Momma and Papa had pulled their trailer next to ours at the new camp ground. They were a gregarious couple of people who mixed and made friends easily among the diverse folks who had moved into Houston from different parts of the country. Mama was a short and slightly fat woman with straight, black hair which she pulled straight back into a ball at her neck. Papa was a rather tall, skinny, red haired man who dipped snuff and loved to play dominoes out at a table under the trees with anyone who would play with him. A strange thing about him was that he had a great fear of getting syrup on himself. We could just point at him and holler, “syrup” at him and he would jump and beg us not to do that. For a while we thought it was funny; then mother made us stop because it was a real fear to him. I don’t know what he would have done if someone had put real syrup on him. Mother would not allow us to torment him with it but we sure thought it was funny to see him jump and holler like he did.
Papa was a veterinarian and a horse trader who had spent years in a covered wagon going from town to town doctoring animals and trading horses. When they moved on to the next farm, they took the horses with them, tied to the back of the covered wagon. Papa was respected as an experienced veterinarian and the farmers waited for him to make his yearly rounds to work on their animals. He taught his son, Red, his trade as well and Red became a licensed veterinarian carrying on in Papa’s footsteps.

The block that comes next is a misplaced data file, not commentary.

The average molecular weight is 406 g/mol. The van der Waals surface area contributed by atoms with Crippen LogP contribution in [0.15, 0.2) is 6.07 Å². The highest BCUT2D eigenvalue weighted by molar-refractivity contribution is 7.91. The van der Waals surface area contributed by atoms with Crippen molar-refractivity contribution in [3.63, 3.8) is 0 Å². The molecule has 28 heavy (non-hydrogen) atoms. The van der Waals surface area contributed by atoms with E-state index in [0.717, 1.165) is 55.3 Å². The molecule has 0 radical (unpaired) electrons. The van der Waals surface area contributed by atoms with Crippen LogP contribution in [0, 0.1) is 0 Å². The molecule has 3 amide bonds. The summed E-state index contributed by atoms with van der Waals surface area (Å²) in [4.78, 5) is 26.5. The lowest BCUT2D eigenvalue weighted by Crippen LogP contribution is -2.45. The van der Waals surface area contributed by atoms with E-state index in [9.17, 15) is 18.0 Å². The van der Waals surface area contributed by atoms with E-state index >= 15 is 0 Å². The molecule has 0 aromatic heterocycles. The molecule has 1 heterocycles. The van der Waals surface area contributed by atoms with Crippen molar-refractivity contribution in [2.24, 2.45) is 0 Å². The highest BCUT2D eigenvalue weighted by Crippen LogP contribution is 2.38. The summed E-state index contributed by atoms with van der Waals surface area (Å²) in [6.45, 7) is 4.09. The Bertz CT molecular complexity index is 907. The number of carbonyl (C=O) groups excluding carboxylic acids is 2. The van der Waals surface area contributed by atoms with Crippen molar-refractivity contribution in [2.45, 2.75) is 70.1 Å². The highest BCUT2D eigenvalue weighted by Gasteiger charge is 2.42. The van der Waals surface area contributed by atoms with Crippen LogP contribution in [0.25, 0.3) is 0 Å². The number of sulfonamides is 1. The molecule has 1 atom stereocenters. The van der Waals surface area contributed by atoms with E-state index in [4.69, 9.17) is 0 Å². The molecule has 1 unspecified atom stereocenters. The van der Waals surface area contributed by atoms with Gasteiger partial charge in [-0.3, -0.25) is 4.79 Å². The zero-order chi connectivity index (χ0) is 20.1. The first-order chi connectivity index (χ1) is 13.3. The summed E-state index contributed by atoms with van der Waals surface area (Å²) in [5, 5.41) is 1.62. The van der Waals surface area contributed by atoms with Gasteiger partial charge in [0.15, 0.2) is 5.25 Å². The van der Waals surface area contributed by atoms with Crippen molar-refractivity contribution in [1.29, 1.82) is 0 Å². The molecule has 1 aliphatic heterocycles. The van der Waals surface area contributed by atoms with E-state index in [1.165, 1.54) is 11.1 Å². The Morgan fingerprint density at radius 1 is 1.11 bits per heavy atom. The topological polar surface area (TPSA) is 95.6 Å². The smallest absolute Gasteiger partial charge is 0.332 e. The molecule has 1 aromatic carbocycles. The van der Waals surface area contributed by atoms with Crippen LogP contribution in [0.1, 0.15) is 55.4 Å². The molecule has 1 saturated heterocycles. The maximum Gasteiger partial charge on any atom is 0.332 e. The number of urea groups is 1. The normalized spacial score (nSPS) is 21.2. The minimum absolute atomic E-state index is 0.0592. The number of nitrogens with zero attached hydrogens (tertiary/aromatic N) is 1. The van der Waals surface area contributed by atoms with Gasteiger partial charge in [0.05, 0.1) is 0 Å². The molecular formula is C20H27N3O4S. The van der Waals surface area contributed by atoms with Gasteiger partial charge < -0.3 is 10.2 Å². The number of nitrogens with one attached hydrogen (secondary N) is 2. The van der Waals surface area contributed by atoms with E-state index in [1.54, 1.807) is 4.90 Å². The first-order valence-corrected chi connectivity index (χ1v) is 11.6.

Papa was also a fortune teller and some folks believed in him. He would tell them, “I am the seventh son of the seventh son, born with a veil over my face and able to tell you your past, present and future. Cross my palm with silver and know your future. “I have seen him take people into the trailer to be alone to tell them their fortune. I guess he made them happy because they would come out smiling. He was a very superstitious man who believed in magic and old wives tales. If a black cat ran across in front of him he would turn around and go back if he could and, if not, he would make a cross and spit in it. He would not walk under a ladder. Mother taught us that all of that was not true and told us not to pay any attention to what he said about things like that. Papa was very old when I knew him. He was tall and very limber and could still squat down easily and bend like a young man. Papa was killed in a car wreck when he was in his eighties and still in good health. Mama, on the other hand, suffered with a bad heart and died at age fifty nine with a heart attack.